Photo by Madison Lavern via Unsplash

I woke up this morning shortly before I usually do to prepare for work. However, I could not move. It was as if my body laid claim to my bed and demanded to stay put. Any other day, I’d peel myself away from the comfort of a pillow-top mattress and will myself to get up and get going, but today . . . today, I listened to my body and succumbed to a day of rest. The tears lined themselves up accordingly right behind my eyes. I could feel it — it would be a day of dealing with extreme emotions — work would have to wait.

I’d felt off-kilter this past weekend leading into this week, and I ignored it. This was probably not the best thing to do given my current circumstance, but a day off is in play. I communicated with our center manager the need for a mental health day and received a prompt response regarding it and its approval. I want to save as much energy as I can for the days, weeks, and months ahead. I have a few writing projects coming up that will require research and getting into character to pull off these works.

Of late, I am drained both physically and mentally and after yesterday’s minor run-in with a patient who wanted to do what he wanted to do, but found out quickly — we follow the recommendations and guidelines issued to us and our entire medical organization, I am zapped. It takes so much out of me to get through an eight to sometimes ten-hour workday, adding privileged and irresponsible people to the mix regularly, is too much.

How kind are we to our minds, to our bodies when we need to be? Do we give ourselves the time off we need or are we pushing through, trying to get past the pull of a crying body and an aching mind?

When you feel like your stress levels have reached their peak, it might be time to take a quick break to reset. 

— Elizabeth Scott, MS

I reserved a “mental health day“ to do exactly this — reset. Recharge. Regain some semblance of myself before taking on the world of screening and surveying patients for Coronavirus, COVID-19 symptoms again. I could feel myself fading, unraveling — if I’m being honest and I had to put a stop to it. I still need to get through the rest of this week.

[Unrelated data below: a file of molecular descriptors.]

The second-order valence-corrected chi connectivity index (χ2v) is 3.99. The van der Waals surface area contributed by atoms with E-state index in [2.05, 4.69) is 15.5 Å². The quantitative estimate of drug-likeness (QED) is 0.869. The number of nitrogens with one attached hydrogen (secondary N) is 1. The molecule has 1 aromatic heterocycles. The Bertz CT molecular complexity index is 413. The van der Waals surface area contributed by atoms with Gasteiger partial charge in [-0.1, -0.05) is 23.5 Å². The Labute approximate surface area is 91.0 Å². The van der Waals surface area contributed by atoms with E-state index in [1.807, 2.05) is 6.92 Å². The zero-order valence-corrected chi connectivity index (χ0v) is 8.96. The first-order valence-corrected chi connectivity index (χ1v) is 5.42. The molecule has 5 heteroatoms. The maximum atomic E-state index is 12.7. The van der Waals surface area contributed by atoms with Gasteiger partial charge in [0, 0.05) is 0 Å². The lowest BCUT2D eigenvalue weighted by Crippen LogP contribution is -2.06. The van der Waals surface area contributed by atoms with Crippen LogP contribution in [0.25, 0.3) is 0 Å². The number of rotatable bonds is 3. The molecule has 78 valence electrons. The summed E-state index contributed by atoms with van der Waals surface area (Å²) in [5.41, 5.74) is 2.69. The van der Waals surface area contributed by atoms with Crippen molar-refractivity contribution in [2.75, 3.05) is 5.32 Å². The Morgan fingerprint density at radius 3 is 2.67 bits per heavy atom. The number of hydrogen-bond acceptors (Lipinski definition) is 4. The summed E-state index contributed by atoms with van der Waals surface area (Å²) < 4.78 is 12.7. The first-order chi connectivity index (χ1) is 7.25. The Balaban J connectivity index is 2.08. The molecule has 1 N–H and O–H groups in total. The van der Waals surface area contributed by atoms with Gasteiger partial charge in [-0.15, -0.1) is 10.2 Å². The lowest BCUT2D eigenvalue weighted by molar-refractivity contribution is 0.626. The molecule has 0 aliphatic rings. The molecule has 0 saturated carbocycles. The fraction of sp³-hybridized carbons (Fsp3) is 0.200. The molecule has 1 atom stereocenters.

The pressures of work and everyday life, especially now during a pandemic, are weighing heavily on me and I struggle a little more to stay afloat. It is important for me to recognize when I need to take a step back, re-center and refocus and do so in a safe, familiar, and comfortable environment. This morning, I walked my dog a little longer, and we switched paths. I listened, truly listened to the birdsong and cars passing by. There is something rhythmic and calming about my environment’s subtle noises — something slightly motivating as well.

I ate my breakfast and savored every bite. I sipped my coffee and allowed the flavor of it to dance on my tongue. I embraced its warmth and settled into the overcoming feeling of comfort it brings. I didn’t have to rush — there was nowhere to go. I allowed the morning, in its early stages, to connect with me without feeling the need to brush quickly by it just to get to a place that pulls every ounce of energy out of me.

Problems can seem harder to deal with when they seem close, overwhelming, and inescapable. Taking a mental break from work and spending some time on self-care can sometimes give you the mini-break you need to head back into things with a clear head. 

— Elizabeth Scott, MS

I have no plans for the day. I will rest as much as I can and whatever comes my way that is both workable and sensible, I may allow it to take up residence on my itinerary. I may not. It all depends on how much energy I have to handle it.

I am giving myself this day. I need it. And truth be told, it is long overdue.